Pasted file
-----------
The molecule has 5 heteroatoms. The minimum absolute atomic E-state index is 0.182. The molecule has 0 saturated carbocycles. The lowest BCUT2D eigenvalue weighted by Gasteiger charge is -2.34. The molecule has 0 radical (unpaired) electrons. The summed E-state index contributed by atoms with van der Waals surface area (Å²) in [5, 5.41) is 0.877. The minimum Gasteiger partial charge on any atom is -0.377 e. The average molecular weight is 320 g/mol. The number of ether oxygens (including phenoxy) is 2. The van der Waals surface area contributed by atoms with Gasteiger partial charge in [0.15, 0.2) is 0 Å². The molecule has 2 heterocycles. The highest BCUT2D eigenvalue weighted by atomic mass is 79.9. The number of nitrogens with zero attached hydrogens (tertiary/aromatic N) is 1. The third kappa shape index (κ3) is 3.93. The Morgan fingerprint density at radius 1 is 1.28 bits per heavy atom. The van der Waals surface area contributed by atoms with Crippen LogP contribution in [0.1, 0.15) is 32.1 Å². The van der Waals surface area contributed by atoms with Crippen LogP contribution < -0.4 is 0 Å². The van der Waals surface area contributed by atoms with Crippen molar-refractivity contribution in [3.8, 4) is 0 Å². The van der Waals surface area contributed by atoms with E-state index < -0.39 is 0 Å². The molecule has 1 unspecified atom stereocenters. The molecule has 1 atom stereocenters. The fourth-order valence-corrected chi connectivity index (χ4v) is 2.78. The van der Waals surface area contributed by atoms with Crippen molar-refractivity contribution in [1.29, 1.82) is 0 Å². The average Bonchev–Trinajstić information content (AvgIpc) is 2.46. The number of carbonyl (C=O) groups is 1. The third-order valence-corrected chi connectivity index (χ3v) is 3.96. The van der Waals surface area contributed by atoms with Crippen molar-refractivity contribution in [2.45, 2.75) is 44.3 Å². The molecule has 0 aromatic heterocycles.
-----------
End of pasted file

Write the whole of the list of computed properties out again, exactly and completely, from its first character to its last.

The molecule has 5 heteroatoms. The minimum absolute atomic E-state index is 0.182. The molecule has 0 saturated carbocycles. The lowest BCUT2D eigenvalue weighted by Gasteiger charge is -2.34. The molecule has 0 radical (unpaired) electrons. The summed E-state index contributed by atoms with van der Waals surface area (Å²) in [5, 5.41) is 0.877. The minimum Gasteiger partial charge on any atom is -0.377 e. The average molecular weight is 320 g/mol. The number of ether oxygens (including phenoxy) is 2. The van der Waals surface area contributed by atoms with Gasteiger partial charge in [0.15, 0.2) is 0 Å². The molecule has 2 heterocycles. The highest BCUT2D eigenvalue weighted by atomic mass is 79.9. The number of nitrogens with zero attached hydrogens (tertiary/aromatic N) is 1. The third kappa shape index (κ3) is 3.93. The Morgan fingerprint density at radius 1 is 1.28 bits per heavy atom. The van der Waals surface area contributed by atoms with Crippen LogP contribution in [0.1, 0.15) is 32.1 Å². The van der Waals surface area contributed by atoms with Crippen LogP contribution < -0.4 is 0 Å². The van der Waals surface area contributed by atoms with Crippen molar-refractivity contribution in [3.8, 4) is 0 Å². The van der Waals surface area contributed by atoms with E-state index < -0.39 is 0 Å². The molecule has 1 unspecified atom stereocenters. The molecule has 1 atom stereocenters. The fourth-order valence-corrected chi connectivity index (χ4v) is 2.78. The van der Waals surface area contributed by atoms with Crippen molar-refractivity contribution in [1.29, 1.82) is 0 Å². The average Bonchev–Trinajstić information content (AvgIpc) is 2.46. The number of carbonyl (C=O) groups is 1. The third-order valence-corrected chi connectivity index (χ3v) is 3.96. The van der Waals surface area contributed by atoms with Crippen molar-refractivity contribution in [2.45, 2.75) is 44.3 Å². The molecule has 0 aromatic heterocycles.